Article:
Moving Towards South Asian Confederation
Ideal of Human Unity - Chapters

Chapter XIX Part IV

Centralisation and Unity

Sri Aurobindo mentions two compelling necessities for the drive towards national Centralisation and unity (in the background of the world-scenario prevalent in 1917):

(a) ‘the first and most pressing is the necessity of compactness, single-mindedness, a single and concentrated action against other nations, whether for defence against external aggression or for aggression upon others in the pursuit of national interests and ambitions’(The Ideal of Human Unity, pg 441). A decentralized and loose federal set-up has many advantages and fosters free growth of individuals and communities and is conducive to the idea of self-determination yet is optimally successful when peace is the rule; whenever it is threatened from outside or fissiparous forces inside and ‘wherever peace is insecure or the struggle of life difficult and menacing, looseness becomes a disadvantage and may turn even into a fatal defect, the opportunity of fate for destruction’ (Ibid, pg 442). In fact, throughout history, this drive towards centralisation has produced powerful monarchies and aristocracies. The nations which could not follow this trend suffered like Italy and Poland or by India of yesteryears. ‘The strength of centralised Japan, the weakness of decentralized China was a standing proof that even in modern conditions the ancient rule holds good’ (Ibid, pg 441). Writing in 1917,Sri Aurobindo also added examples of how certain free States of Western Europe were suspending their hard-earned liberties to even revert back to dictatorship in the beginning of 20th century (he observed later that this movement led to moving from democracy to more rigid State control) , how Prussia imposed on the Reich its insecurity arising from its expansionist stance by taking the life of Germany and how the World War I had affected the British colonies which instead of opting for an arrangement to operate under a system of almost total decentralization rather ‘made inevitable a tightening of the noose’ that actually later operated in the field of foreign affairs and economic cooperation (However, in a footnote added three decades later, he commented that the continuation of large wars would have dissolved the still loose British structure for a more coherent system but the arrival of true Dominion Status and the Westminster Statute would make ‘federation unnecessary for any practical purpose and even perhaps undesirable for the sentiment in favour of a practical independence’).(Ibid, pg 441-442).

(b) The second principal need for the drive towards centralization is that the advantages of uniformity provide ‘for a well-ordered social and economic life based upon a convenience of which life is careless but which the intelligence of man constantly demands, -- a clear, simple and, as far as the complexity of life will allow, a facile principle of order’ (Ibid, pg442-443) . Human intelligence initially attempts to order society by imitating physical Nature and starts by suppressing all important variations. Sri Aurobindo explains that human intelligence has to reach an optimal sophistication to deal with the complexities of life so as to be ‘at ease in managing what the principle of life seems always to demand, the free variation and subtly diverse application of uniform principles’ (Ibid, pg 443). This development requires time to manifest and till that is possible, the ordering of a national society initially aims at uniformity in ‘political and military function’ followed by ‘first at a sufficient and then at an absolute unity and uniformity of administration’ (Ibid). Sri Aurobindo cites the French history to show how the conflict between feudal separatism and feudal jurisdictions had to be resolved in the greater interest for an absolutist centralization that became necessary following repeated English invasions, Spanish pressure and civil wars embodying the famous dictum of Louis XIV , “I am the State” . For indeed, the loose and chaotic organization of feudal France had to give away to an undisputed sovereign power that concentrated all military, legislative and administrative authority (Ibid, pg 443-444). ‘The system of the Bourbons aimed first at administrative centralization and unity, secondarily at a certain amount of administrative uniformity. It could not carry this second aim to an entirely successful conclusion because of its dependence on the aristocracy which it had replaced, but to which it was obliged to leave the confused debris of its feudal privileges. The Revolution made short work of this aristocracy and swept away the relics of the ancient system. In establishing a rigorous uniformity it did not reverse but rather completed the work of the monarchy’ (Ibid, pg 444).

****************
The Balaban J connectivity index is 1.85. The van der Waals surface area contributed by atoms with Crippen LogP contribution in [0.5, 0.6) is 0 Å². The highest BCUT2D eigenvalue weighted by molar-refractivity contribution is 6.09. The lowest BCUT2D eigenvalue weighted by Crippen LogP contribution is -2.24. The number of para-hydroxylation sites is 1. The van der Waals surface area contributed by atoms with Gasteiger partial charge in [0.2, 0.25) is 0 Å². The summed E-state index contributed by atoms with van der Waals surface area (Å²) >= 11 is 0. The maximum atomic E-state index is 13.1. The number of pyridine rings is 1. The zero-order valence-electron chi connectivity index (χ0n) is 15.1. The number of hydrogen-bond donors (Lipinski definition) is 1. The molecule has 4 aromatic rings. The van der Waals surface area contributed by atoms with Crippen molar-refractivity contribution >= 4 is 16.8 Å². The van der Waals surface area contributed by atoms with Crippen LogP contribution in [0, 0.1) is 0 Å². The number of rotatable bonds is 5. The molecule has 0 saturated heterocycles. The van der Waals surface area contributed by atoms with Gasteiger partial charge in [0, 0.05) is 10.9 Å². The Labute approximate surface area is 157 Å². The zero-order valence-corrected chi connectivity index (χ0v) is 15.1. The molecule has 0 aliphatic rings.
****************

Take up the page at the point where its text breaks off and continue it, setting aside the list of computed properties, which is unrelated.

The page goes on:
The sophistication of human intelligence needed to construct a social order where harmony and unity are not dependent on centralization and uniformity is difficult to achieve with logical acumen unless there is a conscious cultivation of an universal Consciousness that can get consolidated in the human psyche. Thus it was not surprising that the centralizing trend that Sri Aurobindo indicated in 1917 became explicitly exaggerated in Germany and Russia, prompting him to write three decades later about ‘the unprecedented centralisation, the rigid standardization and uniformity of the Nationalist Socialist regime under Hitler’ (Ibid, footnote, pg 444) that was the eventual culmination of that trend. Sri Aurobindo indicated that the study of that trend was important as similar obstacles still stand in the way of global unity.

Date of Update: 22-Nov-14

- By Dr. Soumitra Basu